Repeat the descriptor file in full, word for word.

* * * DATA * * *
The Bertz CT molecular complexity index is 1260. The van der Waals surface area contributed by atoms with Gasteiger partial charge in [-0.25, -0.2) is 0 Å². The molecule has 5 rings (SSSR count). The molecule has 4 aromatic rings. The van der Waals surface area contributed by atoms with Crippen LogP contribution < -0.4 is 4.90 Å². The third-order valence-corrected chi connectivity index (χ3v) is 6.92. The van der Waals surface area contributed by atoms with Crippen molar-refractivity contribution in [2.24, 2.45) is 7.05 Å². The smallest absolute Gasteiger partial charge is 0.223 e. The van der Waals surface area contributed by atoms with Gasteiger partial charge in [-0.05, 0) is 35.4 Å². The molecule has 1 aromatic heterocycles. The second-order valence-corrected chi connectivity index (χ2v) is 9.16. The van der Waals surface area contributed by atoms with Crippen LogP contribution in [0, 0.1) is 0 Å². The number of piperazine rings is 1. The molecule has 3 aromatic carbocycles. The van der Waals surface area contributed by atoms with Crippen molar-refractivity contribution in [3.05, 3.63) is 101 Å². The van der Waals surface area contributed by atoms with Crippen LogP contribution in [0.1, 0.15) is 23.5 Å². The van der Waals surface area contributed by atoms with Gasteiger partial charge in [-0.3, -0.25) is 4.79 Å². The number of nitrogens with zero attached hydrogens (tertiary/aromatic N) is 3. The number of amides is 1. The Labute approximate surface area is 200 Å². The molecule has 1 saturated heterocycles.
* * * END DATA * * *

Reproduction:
The Bertz CT molecular complexity index is 1260. The van der Waals surface area contributed by atoms with Gasteiger partial charge in [-0.25, -0.2) is 0 Å². The molecule has 5 rings (SSSR count). The molecule has 4 aromatic rings. The van der Waals surface area contributed by atoms with Crippen LogP contribution < -0.4 is 4.90 Å². The third-order valence-corrected chi connectivity index (χ3v) is 6.92. The van der Waals surface area contributed by atoms with Crippen molar-refractivity contribution in [2.24, 2.45) is 7.05 Å². The smallest absolute Gasteiger partial charge is 0.223 e. The van der Waals surface area contributed by atoms with Gasteiger partial charge in [-0.05, 0) is 35.4 Å². The molecule has 1 aromatic heterocycles. The second-order valence-corrected chi connectivity index (χ2v) is 9.16. The van der Waals surface area contributed by atoms with Crippen LogP contribution in [0, 0.1) is 0 Å². The number of piperazine rings is 1. The molecule has 3 aromatic carbocycles. The van der Waals surface area contributed by atoms with Crippen molar-refractivity contribution in [3.05, 3.63) is 101 Å². The van der Waals surface area contributed by atoms with Crippen LogP contribution in [0.1, 0.15) is 23.5 Å². The van der Waals surface area contributed by atoms with Gasteiger partial charge in [-0.3, -0.25) is 4.79 Å². The number of nitrogens with zero attached hydrogens (tertiary/aromatic N) is 3. The number of amides is 1. The Labute approximate surface area is 200 Å². The molecule has 1 saturated heterocycles.